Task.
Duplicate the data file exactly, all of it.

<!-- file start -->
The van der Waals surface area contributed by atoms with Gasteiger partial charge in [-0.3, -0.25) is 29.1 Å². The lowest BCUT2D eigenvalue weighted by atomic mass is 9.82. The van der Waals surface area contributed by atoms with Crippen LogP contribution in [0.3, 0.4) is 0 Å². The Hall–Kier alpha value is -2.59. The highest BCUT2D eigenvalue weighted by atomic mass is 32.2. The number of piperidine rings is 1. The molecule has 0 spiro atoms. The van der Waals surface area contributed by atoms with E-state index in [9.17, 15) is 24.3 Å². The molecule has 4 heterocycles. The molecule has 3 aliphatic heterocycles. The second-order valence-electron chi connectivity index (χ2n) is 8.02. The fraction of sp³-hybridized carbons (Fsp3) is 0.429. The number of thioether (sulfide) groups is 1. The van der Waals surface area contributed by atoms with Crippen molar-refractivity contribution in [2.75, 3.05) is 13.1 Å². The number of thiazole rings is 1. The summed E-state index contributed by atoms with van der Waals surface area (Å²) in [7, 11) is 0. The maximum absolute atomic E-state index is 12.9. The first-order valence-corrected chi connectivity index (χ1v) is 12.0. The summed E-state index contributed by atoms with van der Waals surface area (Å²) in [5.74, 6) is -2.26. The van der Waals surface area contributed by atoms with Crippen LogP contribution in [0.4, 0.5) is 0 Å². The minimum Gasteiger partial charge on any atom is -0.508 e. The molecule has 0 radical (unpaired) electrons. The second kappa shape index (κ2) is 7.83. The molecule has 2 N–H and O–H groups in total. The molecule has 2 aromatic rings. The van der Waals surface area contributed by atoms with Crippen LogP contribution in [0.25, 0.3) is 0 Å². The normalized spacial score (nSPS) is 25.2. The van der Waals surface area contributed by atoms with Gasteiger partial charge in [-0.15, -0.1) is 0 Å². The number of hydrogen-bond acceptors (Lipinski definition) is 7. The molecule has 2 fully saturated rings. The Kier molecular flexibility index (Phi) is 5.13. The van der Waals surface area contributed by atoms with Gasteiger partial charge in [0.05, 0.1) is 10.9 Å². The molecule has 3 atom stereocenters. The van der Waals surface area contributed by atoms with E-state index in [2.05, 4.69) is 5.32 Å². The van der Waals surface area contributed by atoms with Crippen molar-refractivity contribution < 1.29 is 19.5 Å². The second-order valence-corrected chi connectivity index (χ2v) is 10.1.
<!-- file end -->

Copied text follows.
The van der Waals surface area contributed by atoms with Gasteiger partial charge in [-0.3, -0.25) is 29.1 Å². The lowest BCUT2D eigenvalue weighted by atomic mass is 9.82. The van der Waals surface area contributed by atoms with Crippen LogP contribution in [0.3, 0.4) is 0 Å². The Hall–Kier alpha value is -2.59. The highest BCUT2D eigenvalue weighted by atomic mass is 32.2. The number of piperidine rings is 1. The molecule has 0 spiro atoms. The van der Waals surface area contributed by atoms with E-state index in [9.17, 15) is 24.3 Å². The molecule has 4 heterocycles. The molecule has 3 aliphatic heterocycles. The second-order valence-electron chi connectivity index (χ2n) is 8.02. The fraction of sp³-hybridized carbons (Fsp3) is 0.429. The number of thioether (sulfide) groups is 1. The van der Waals surface area contributed by atoms with Crippen molar-refractivity contribution in [2.75, 3.05) is 13.1 Å². The number of thiazole rings is 1. The summed E-state index contributed by atoms with van der Waals surface area (Å²) in [7, 11) is 0. The maximum absolute atomic E-state index is 12.9. The first-order valence-corrected chi connectivity index (χ1v) is 12.0. The summed E-state index contributed by atoms with van der Waals surface area (Å²) in [5.74, 6) is -2.26. The van der Waals surface area contributed by atoms with Crippen LogP contribution in [0.4, 0.5) is 0 Å². The minimum Gasteiger partial charge on any atom is -0.508 e. The molecule has 0 radical (unpaired) electrons. The second kappa shape index (κ2) is 7.83. The molecule has 2 N–H and O–H groups in total. The molecule has 2 aromatic rings. The van der Waals surface area contributed by atoms with Crippen LogP contribution in [0.25, 0.3) is 0 Å². The normalized spacial score (nSPS) is 25.2. The van der Waals surface area contributed by atoms with Gasteiger partial charge in [-0.15, -0.1) is 0 Å². The number of hydrogen-bond acceptors (Lipinski definition) is 7. The molecule has 2 fully saturated rings. The Kier molecular flexibility index (Phi) is 5.13. The van der Waals surface area contributed by atoms with Gasteiger partial charge in [0.05, 0.1) is 10.9 Å². The molecule has 3 atom stereocenters. The van der Waals surface area contributed by atoms with E-state index in [2.05, 4.69) is 5.32 Å². The van der Waals surface area contributed by atoms with Crippen molar-refractivity contribution < 1.29 is 19.5 Å². The second-order valence-corrected chi connectivity index (χ2v) is 10.1.